Background: The nervous system in brachiopods has seldom been studied with modern methods. An understanding of lophophore innervation in adult brachiopods is useful for comparing the innervation of the same lophophore type among different brachiopods and can also help answer questions about the monophyly of the lophophorates. Although some brachiopods are studied with modern methods, rhynchonelliform brachiopods still require investigation. The current study used transmission electron microscopy, immunocytochemistry, and confocal laser scanning microscopy to investigate the nerve system of the lophophore and tentacles in the rhynchonelliform Hemithiris psittacea. Results: Four longitudinal nerves pass along each brachium of the lophophore: the main, accessory, second accessory, and lower. The main brachial nerve extends at the base of the dorsal side of the brachial fold and gives rise to the cross nerves, passing through the extracellular matrix to the tentacles. Cross nerves skirt the accessory brachial nerve, branch, and penetrate into adjacent outer and inner tentacles, where they are referred to as the frontal tentacular nerves. The second accessory nerve passes along the base of the inner tentacles. This nerve consists of Ʊ-like parts, which repetitively skirt the frontal and lateral sides of the inner tentacle and the frontal sides of the outer tentacles. The second accessory nerve gives rise to the latero-frontal nerves of the inner and outer tentacles. The abfrontal nerves of the inner tentacles also originate from the second accessory nerve, whereas the abfrontal nerves of the outer tentacles originate from the lower brachial nerve. The lower brachial nerve extends along the outer side of the lophophore brachia and gives rise to the intertentacular nerves, which form a T-like branch and penetrate the adjacent outer tentacles where they are referred to as abfrontal nerves. The paired outer radial nerves start from the lower brachial nerve, extend into the second accessory nerve, and give rise to the lateroabfrontal tentacular nerves of the outer tentacles.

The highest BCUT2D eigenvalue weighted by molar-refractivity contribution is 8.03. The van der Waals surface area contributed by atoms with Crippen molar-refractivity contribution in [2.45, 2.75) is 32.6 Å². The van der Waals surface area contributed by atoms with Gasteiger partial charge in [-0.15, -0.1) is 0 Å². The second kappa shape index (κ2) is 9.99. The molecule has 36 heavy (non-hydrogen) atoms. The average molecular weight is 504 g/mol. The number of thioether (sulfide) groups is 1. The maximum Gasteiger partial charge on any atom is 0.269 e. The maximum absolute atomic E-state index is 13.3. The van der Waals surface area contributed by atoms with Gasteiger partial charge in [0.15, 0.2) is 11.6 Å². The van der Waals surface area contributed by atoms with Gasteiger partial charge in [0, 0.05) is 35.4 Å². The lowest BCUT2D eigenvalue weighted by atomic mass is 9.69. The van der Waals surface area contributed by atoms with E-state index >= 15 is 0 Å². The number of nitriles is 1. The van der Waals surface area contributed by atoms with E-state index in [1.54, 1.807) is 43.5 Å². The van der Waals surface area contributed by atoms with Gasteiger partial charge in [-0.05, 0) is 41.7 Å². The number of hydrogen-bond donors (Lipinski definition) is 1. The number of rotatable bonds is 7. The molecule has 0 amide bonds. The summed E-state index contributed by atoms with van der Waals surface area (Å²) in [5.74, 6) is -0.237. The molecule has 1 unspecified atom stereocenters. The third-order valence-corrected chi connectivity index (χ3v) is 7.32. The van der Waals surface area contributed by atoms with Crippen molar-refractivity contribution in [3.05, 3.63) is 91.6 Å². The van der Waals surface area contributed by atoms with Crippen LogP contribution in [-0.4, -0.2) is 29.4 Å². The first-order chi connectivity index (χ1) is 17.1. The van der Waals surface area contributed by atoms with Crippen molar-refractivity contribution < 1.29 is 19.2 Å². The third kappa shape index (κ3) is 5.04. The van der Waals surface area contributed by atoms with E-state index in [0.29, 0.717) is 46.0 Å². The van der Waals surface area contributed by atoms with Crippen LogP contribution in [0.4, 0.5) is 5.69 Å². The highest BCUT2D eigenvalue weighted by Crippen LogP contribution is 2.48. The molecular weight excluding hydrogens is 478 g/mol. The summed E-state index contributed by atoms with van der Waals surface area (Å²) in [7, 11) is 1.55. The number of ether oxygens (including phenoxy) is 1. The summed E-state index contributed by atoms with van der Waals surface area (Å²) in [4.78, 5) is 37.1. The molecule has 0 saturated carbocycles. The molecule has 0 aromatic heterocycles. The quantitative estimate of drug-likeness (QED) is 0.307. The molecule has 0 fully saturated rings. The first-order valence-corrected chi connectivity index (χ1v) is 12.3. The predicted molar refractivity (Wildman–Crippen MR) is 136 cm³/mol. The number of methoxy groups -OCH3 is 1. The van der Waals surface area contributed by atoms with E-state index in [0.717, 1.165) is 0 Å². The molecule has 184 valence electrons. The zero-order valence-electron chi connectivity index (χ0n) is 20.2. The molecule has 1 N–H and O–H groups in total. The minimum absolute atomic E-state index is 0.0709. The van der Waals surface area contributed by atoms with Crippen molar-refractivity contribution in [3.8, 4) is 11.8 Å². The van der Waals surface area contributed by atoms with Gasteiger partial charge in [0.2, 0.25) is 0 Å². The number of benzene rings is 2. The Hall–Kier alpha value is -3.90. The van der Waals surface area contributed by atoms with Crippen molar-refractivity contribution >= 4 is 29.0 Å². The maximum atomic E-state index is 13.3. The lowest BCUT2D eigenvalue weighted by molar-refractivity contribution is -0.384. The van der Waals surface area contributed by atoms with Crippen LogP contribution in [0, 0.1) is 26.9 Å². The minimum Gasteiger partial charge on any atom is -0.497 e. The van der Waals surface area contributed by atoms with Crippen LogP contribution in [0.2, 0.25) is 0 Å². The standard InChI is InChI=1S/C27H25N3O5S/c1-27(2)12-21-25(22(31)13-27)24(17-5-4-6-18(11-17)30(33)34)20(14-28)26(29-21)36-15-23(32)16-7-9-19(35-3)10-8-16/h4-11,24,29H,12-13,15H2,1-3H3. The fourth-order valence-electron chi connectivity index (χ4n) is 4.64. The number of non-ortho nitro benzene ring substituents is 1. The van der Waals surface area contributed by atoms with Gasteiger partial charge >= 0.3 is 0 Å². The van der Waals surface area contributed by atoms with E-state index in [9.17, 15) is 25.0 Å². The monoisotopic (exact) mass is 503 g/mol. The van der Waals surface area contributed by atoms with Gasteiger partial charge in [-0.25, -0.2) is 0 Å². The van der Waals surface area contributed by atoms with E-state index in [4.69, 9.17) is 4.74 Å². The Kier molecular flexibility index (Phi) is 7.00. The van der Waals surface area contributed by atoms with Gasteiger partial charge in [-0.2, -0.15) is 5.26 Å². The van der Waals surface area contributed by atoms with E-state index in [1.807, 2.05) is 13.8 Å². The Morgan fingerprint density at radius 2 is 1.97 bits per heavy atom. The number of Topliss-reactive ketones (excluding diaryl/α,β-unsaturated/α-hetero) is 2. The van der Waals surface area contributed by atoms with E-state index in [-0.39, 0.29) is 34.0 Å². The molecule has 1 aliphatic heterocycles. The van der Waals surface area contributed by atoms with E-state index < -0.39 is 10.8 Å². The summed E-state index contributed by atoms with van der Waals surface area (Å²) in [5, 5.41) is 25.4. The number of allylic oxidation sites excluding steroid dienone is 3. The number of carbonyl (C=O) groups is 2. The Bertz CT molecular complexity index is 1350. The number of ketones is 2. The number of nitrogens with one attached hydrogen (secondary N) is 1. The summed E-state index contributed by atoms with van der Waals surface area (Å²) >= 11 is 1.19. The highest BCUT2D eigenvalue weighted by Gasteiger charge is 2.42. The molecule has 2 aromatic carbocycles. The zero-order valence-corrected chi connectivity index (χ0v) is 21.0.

Conclusions: The innervation of the lophophore in the rhynchonelliform Hemithiris psittacea differs from that in the inarticulate Lingula anatina in several ways. The accessory brachial nerve does not participate in the innervation of the tentacles in H. psittacea as it does in L. anatina. The second accessory nerve is present in H. psittacea but not in L. anatina. There are six tentacular nerves in the outer tentacles of H. psittacea but only four in all other brachiopods studied to date. The reduced contribution of the accessory brachial nerve to tentacle innervation may reflect the general pattern of reduction of the inner lophophoral nerve in both phoronids and brachiopods. Bryozoan lophophores, in contrast, have a weakened outer nerve and a strengthened inner nerve. Our results suggest that the ancestral lophophore of all lophophorates had a simple shape but many nerve elements